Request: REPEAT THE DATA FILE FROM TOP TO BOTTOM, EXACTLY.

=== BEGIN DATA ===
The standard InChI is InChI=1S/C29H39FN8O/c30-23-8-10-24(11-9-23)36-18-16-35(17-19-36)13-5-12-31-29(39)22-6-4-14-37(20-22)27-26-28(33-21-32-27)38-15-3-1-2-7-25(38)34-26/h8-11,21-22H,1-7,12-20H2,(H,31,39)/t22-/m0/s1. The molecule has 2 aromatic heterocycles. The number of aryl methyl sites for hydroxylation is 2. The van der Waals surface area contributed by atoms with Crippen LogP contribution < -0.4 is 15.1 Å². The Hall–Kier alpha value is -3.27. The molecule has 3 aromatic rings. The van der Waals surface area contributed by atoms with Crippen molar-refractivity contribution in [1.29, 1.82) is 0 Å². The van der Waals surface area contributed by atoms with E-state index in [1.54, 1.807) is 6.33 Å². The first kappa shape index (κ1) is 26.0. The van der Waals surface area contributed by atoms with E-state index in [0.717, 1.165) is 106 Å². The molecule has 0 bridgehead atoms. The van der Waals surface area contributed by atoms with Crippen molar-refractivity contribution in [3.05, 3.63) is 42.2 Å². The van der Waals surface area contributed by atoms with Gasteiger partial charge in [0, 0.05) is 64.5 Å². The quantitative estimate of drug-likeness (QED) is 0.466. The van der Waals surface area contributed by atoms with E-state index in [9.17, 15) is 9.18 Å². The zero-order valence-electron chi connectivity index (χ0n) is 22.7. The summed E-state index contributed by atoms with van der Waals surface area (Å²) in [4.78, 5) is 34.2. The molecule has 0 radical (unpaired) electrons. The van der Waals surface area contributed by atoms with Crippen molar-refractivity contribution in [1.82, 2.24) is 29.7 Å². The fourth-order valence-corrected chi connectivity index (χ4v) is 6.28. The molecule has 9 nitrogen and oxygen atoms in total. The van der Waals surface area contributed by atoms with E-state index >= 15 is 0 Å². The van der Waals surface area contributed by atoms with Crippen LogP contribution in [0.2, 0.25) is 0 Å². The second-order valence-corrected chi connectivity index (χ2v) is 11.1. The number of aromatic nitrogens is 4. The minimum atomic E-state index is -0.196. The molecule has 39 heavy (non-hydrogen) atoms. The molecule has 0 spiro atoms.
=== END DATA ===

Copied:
The standard InChI is InChI=1S/C29H39FN8O/c30-23-8-10-24(11-9-23)36-18-16-35(17-19-36)13-5-12-31-29(39)22-6-4-14-37(20-22)27-26-28(33-21-32-27)38-15-3-1-2-7-25(38)34-26/h8-11,21-22H,1-7,12-20H2,(H,31,39)/t22-/m0/s1. The molecule has 2 aromatic heterocycles. The number of aryl methyl sites for hydroxylation is 2. The van der Waals surface area contributed by atoms with Crippen LogP contribution < -0.4 is 15.1 Å². The Hall–Kier alpha value is -3.27. The molecule has 3 aromatic rings. The van der Waals surface area contributed by atoms with Crippen molar-refractivity contribution in [1.29, 1.82) is 0 Å². The van der Waals surface area contributed by atoms with E-state index in [1.54, 1.807) is 6.33 Å². The first kappa shape index (κ1) is 26.0. The van der Waals surface area contributed by atoms with E-state index in [0.717, 1.165) is 106 Å². The molecule has 0 bridgehead atoms. The van der Waals surface area contributed by atoms with Crippen molar-refractivity contribution in [3.05, 3.63) is 42.2 Å². The van der Waals surface area contributed by atoms with Gasteiger partial charge in [0, 0.05) is 64.5 Å². The quantitative estimate of drug-likeness (QED) is 0.466. The van der Waals surface area contributed by atoms with E-state index in [9.17, 15) is 9.18 Å². The zero-order valence-electron chi connectivity index (χ0n) is 22.7. The summed E-state index contributed by atoms with van der Waals surface area (Å²) in [4.78, 5) is 34.2. The molecule has 0 radical (unpaired) electrons. The van der Waals surface area contributed by atoms with Crippen molar-refractivity contribution in [1.82, 2.24) is 29.7 Å². The fourth-order valence-corrected chi connectivity index (χ4v) is 6.28. The molecule has 9 nitrogen and oxygen atoms in total. The van der Waals surface area contributed by atoms with E-state index >= 15 is 0 Å². The van der Waals surface area contributed by atoms with Crippen LogP contribution in [0.2, 0.25) is 0 Å². The second-order valence-corrected chi connectivity index (χ2v) is 11.1. The number of aromatic nitrogens is 4. The minimum atomic E-state index is -0.196. The molecule has 39 heavy (non-hydrogen) atoms. The molecule has 0 spiro atoms.